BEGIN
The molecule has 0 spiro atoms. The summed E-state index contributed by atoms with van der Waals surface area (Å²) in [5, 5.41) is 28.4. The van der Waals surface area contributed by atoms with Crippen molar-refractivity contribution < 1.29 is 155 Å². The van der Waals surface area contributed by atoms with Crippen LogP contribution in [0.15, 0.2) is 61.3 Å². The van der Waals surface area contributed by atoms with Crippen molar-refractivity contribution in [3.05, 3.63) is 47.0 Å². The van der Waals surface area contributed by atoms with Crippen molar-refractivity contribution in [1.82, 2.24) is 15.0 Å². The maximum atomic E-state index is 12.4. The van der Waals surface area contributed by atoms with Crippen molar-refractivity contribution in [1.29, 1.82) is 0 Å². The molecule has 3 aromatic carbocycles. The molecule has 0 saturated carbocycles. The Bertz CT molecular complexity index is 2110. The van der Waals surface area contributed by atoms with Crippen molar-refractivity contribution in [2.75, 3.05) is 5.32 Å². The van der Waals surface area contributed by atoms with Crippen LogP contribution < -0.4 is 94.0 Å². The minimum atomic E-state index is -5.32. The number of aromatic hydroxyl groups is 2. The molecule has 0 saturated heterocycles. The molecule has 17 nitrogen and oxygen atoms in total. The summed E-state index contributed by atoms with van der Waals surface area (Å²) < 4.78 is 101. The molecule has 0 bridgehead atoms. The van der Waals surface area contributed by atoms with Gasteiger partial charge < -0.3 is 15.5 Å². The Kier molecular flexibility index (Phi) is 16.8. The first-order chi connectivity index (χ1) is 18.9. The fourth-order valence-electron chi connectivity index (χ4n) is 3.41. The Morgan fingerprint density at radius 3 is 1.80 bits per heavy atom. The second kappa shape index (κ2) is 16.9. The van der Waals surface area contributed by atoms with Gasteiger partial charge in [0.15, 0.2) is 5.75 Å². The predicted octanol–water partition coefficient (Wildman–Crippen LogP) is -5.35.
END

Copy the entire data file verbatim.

The molecule has 0 spiro atoms. The summed E-state index contributed by atoms with van der Waals surface area (Å²) in [5, 5.41) is 28.4. The van der Waals surface area contributed by atoms with Crippen molar-refractivity contribution < 1.29 is 155 Å². The van der Waals surface area contributed by atoms with Crippen LogP contribution in [0.15, 0.2) is 61.3 Å². The van der Waals surface area contributed by atoms with Crippen molar-refractivity contribution in [3.05, 3.63) is 47.0 Å². The van der Waals surface area contributed by atoms with Crippen molar-refractivity contribution in [1.82, 2.24) is 15.0 Å². The maximum atomic E-state index is 12.4. The van der Waals surface area contributed by atoms with Crippen molar-refractivity contribution in [1.29, 1.82) is 0 Å². The molecule has 3 aromatic carbocycles. The molecule has 0 saturated carbocycles. The Bertz CT molecular complexity index is 2110. The van der Waals surface area contributed by atoms with Crippen molar-refractivity contribution in [2.75, 3.05) is 5.32 Å². The van der Waals surface area contributed by atoms with Crippen LogP contribution < -0.4 is 94.0 Å². The minimum atomic E-state index is -5.32. The number of aromatic hydroxyl groups is 2. The molecule has 0 saturated heterocycles. The molecule has 17 nitrogen and oxygen atoms in total. The summed E-state index contributed by atoms with van der Waals surface area (Å²) < 4.78 is 101. The molecule has 0 bridgehead atoms. The van der Waals surface area contributed by atoms with Gasteiger partial charge < -0.3 is 15.5 Å². The Kier molecular flexibility index (Phi) is 16.8. The first-order chi connectivity index (χ1) is 18.9. The fourth-order valence-electron chi connectivity index (χ4n) is 3.41. The Morgan fingerprint density at radius 3 is 1.80 bits per heavy atom. The second kappa shape index (κ2) is 16.9. The van der Waals surface area contributed by atoms with Gasteiger partial charge in [0.15, 0.2) is 5.75 Å². The predicted octanol–water partition coefficient (Wildman–Crippen LogP) is -5.35.